Statistical methods for the simultaneous analysis of quality of life and survival data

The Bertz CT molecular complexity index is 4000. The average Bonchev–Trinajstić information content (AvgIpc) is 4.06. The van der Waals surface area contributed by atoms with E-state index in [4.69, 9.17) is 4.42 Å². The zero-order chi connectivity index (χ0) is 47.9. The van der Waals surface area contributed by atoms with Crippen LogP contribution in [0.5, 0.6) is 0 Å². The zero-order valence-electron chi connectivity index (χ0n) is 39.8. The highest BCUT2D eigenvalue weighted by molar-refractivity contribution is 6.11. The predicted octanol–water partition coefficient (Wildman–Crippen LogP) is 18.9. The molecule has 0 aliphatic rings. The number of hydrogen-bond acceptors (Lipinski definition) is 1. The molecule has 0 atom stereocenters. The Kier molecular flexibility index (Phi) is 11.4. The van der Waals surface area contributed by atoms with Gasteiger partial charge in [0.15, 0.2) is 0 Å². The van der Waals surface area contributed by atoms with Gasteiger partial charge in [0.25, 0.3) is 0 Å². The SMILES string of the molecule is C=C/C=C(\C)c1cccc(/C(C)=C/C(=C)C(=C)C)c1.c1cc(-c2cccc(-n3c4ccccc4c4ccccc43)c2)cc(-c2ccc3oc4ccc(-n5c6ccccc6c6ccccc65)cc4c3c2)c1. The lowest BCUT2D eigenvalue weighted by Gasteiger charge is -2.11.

The aim of the thesis is to critically review, apply and where appropriate develop statistical methodology for the analysis of longitudinal quality of life data collected as part of a clinical trial where survival is also a key endpoint on which treatments are being compared. The thesis focuses on methods that simultaneously analyse quality of life and survival data, partly in order to provide an overall assessment of the treatments in terms of both endpoints and partly as a means to overcome the problem of missing data that results from patients dropping out of the quality of life study due to death. The thesis also extends the methodology to deal with the additional dropout of patients from the quality of life study prior to death. Three key methods are considered: quality-adjusted survival analysis, multistate modelling and joint modelling. Quality-adjusted survival analysis compares treatments in terms of a composite measure of quality and quantity of life, created by down-weighting survival time according to the reduction in quality of life experienced by patients. Multistate models describe the movement of patients between various health states, defined by levels of quality of life and death, and explore how treatments differ in terms of the transition rates between health states. Joint models describe the change in quality of life over time and the time to death as two interlinked models. The key pursuit is the practical application of methods to data and the thesis makes use of two real datasets, from the MIC trial in lung cancer and the ESPAC trial in pancreatic cancer, that encompass the typical problems faced by analysts tackling this type of data in the real world. The results from this research provide statisticians analysing quality of life data with a variety of possible methods for the analysis of such data that should yield unbiased results.